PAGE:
Between 1961 and 1975, thousands of U.S. military helicopter pilots, gunners, crew chiefs, and medics spearheaded U.S. attempts to hold the 67,000 square miles of South Vietnam. They were defeated by the North Vietnamese and now, 50 years later, they are fighting one more battle. This time, their ranks thinned by time, they are fighting for a smaller piece of territory: a piece of land only five square feet in Arlington National Cemetery. This time, the enemy is the U.S. Army, and they are winning.
Vietnam has long been titled the “Helicopter War.” The characteristic sound of UH-1 Huey choppers is burned into the memories of Vietnam veterans. Vietnam was where the Army inaugurated its concept of “air mobility” — skies flowing with helicopters hustling troops to the front, taking them from trouble, retrieving the wounded, and bringing home the dead.
Approximately 12,000 U.S. military helicopters accumulated 7.5 million hours above Vietnam, logging 2 million missions. The aerial units were the only combat unit of the U.S. Army that did not disintegrate under the wartime stress in Vietnam; Neal Sheehan penned in A Bright Shining Lie, his 1988 Pulitzer Prize-winning classic about the conflict.
In total, 5,086 choppers, about 42%, were eliminated by enemy fire, mechanical snafus, and bad weather. The death toll was 2,002 pilots killed and 2,704 crew chiefs and gunners, about 7% of the 58,000 American troops who died in Vietnam. More than 90,000 wounded—more than half of them American— and countless others were saved.
Steve Bird says as a combat medic, he can supply a long list of servicemen who are alive now because of medevacs. He spent 1968 with the 1st Air Cavalry Division. That July, he witnessed the heroism of the helicopter crews close to the Ho Chi Minh trail when his company of 110 soldiers clashed with a North Vietnamese regiment of approximately 700 troops. American forces spent 48 hours held down as rescue choppers made repeated efforts to assist them during the enemy fire before eventually getting them out.
Fourteen U.S. soldiers were killed, and six others wounded, including Bird, who was shot in his left shoulder. In all the confusion of that war, his mission was clean, pure, and simple—rescue the wounded, said Art Jacobs, who was wounded on board his Huey while trying to rescue Bird and his buddies on his third attempt. Four months later, Bird was rescued by helicopter again after a second wounding. He can’t express his gratitude in words, he said, to say what those guys did for them.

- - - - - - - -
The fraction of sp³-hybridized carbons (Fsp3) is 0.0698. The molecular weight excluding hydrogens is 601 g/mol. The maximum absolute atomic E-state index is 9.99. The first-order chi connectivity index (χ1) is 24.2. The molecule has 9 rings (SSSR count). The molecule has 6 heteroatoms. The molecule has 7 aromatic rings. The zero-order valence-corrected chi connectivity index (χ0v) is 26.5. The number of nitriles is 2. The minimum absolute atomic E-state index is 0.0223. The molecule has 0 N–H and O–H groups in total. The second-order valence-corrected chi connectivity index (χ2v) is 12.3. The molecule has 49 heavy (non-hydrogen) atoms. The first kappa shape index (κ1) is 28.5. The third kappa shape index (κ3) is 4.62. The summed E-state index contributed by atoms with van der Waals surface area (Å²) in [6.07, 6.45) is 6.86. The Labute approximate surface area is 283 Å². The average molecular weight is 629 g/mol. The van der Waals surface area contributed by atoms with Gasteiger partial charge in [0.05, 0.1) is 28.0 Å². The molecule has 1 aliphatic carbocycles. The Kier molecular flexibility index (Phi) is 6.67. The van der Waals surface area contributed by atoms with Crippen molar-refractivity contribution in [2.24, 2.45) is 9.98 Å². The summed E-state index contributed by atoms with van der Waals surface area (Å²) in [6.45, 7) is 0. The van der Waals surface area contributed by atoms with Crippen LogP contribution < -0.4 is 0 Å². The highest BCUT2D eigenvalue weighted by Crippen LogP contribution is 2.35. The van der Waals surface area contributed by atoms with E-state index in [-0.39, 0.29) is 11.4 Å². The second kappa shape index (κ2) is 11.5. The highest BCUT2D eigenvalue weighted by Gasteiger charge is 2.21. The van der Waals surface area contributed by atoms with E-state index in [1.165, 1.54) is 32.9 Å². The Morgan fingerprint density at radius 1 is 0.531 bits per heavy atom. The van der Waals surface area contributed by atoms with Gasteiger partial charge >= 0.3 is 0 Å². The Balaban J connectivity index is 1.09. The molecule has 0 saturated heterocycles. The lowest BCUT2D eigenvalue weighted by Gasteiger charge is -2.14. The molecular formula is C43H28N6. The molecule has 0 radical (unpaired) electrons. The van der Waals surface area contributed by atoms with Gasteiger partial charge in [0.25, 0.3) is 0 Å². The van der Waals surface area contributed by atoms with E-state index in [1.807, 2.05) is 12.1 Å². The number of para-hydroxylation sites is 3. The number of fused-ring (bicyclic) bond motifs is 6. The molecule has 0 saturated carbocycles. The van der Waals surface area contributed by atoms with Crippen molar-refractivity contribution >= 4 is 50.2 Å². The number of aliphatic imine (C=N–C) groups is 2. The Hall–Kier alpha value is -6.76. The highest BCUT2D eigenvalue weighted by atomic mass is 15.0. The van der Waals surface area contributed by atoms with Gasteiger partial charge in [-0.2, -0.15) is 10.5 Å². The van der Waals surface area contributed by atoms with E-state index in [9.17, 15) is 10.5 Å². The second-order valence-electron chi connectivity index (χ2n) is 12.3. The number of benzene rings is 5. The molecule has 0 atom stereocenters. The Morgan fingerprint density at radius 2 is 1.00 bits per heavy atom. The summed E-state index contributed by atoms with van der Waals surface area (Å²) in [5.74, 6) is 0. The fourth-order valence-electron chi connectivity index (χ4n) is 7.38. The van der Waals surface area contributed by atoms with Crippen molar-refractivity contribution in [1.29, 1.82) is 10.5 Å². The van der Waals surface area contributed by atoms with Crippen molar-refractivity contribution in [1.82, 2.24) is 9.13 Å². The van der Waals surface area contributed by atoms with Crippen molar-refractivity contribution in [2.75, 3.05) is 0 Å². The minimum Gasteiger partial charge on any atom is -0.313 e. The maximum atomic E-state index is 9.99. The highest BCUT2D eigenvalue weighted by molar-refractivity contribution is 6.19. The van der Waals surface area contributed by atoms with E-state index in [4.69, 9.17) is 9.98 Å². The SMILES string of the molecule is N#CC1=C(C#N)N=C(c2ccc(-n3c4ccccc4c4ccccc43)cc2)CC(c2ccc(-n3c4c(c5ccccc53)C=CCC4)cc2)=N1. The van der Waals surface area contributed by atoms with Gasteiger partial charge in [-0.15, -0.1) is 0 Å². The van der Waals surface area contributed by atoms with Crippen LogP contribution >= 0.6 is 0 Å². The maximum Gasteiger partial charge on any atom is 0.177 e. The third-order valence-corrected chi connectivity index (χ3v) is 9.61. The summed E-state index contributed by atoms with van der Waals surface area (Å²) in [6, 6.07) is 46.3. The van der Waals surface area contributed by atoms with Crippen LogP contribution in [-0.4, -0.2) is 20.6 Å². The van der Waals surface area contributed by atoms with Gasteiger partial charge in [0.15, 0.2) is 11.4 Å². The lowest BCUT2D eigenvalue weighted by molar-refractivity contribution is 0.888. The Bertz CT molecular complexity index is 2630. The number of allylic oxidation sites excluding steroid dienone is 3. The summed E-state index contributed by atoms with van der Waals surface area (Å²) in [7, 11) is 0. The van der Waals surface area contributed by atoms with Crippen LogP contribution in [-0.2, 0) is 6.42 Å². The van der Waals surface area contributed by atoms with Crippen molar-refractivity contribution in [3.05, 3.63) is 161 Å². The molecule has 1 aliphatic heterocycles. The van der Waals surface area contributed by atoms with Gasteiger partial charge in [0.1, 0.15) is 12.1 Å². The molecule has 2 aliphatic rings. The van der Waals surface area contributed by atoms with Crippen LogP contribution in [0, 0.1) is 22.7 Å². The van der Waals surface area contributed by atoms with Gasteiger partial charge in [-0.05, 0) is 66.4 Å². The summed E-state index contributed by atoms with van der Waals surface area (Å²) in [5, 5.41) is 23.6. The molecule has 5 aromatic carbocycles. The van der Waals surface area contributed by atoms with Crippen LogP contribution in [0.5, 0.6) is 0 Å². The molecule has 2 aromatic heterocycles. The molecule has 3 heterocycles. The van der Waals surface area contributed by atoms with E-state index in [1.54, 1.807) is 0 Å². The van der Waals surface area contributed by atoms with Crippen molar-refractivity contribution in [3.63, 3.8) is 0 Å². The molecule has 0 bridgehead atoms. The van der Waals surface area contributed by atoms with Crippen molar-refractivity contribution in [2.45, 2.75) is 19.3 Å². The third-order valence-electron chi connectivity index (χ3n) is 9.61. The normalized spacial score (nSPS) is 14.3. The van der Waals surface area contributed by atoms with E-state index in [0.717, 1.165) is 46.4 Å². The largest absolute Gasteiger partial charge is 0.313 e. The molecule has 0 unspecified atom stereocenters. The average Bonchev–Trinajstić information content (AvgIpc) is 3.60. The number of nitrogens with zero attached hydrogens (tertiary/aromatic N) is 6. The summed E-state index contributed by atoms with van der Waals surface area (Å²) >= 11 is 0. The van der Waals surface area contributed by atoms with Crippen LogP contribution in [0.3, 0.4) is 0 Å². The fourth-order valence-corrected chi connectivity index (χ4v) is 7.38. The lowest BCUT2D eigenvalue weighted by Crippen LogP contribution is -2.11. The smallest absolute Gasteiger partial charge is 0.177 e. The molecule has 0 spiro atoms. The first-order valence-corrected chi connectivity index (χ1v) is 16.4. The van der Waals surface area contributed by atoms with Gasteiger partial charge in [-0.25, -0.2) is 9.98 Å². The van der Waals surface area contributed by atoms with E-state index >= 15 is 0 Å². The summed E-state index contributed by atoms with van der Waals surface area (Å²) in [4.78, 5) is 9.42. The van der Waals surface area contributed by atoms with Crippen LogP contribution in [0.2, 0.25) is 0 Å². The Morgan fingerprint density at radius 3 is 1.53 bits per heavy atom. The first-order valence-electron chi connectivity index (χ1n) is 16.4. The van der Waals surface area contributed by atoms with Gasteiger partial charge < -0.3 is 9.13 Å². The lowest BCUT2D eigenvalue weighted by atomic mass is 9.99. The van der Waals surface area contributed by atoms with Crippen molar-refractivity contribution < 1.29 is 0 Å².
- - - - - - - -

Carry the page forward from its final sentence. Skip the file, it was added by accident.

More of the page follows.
The 15,000-member Vietnam Helicopters Pilots Association (VHPA) believes the bravery of their comrades killed in that conflict (10% of whom are buried at Arlington) deserved recognition in a burial at Arlington. VHPA began lobbying for a memorial in 2016. It pledged to the Army it would pay the $6,000 cost, as well as establishing a trust fund to sustain it in the future.
Bob Hesselbein, 64, who logged 681 hours flying AH-1 Cobra gunships over Vietnam in 1972 and VHPA’s former president, has spearheaded the fight for what he terms a small and humble memorial to his lost brothers. Their planned 4-by-3-foot Barre granite monument would be atop a 5-foot base. In 2014, the pilots’ group (later to amalgamate with the Vietnam Helicopter Crew Members Association, made up largely of the gunner and crew chiefs who kept the war birds airborne and protected in flight) formally sought Arlington’s approval, Time reported.
However, the Army’s Advisory Committee on Arlington National Cemetery in a tie 3-to-3 vote deadlocked on the proposal (a seventh member was missing when the vote was taken) in March 2015. Three Vietnam vets on the panel split: Max Cleland, a former Georgia senator and Veterans Administrating head who sacrificed three limbs in Vietnam, and Thomas Kelley, a Medal of Honour recipient for gallantry, supported the monument. James Peake, who earned a Silver Star in Vietnam before becoming an Army physician and leading the Department of Veterans Affairs for two years from 2007 to 2009, and two other members opposed it, saying Arlington should be prevented from becoming a monument park.
The panel’s stalemate stopped at the desk of John McHugh, then the Army secretary, who, following 18 years in the House (including 16 years with the armed services committee, and 14 co-chairing the House Army Caucus) came to the Pentagon. In July 2015, he told Cleland (the advisory panel’s chairman) that he did not approve the appeal for the Vietnam Helicopter monument.
Hesselbein and other pilots seem resigned to accept whatever commemoration they get. “Vietnam was something of an embarrassment to the grand military history of the United States,” he said. “They’re just hoping we all pass away.”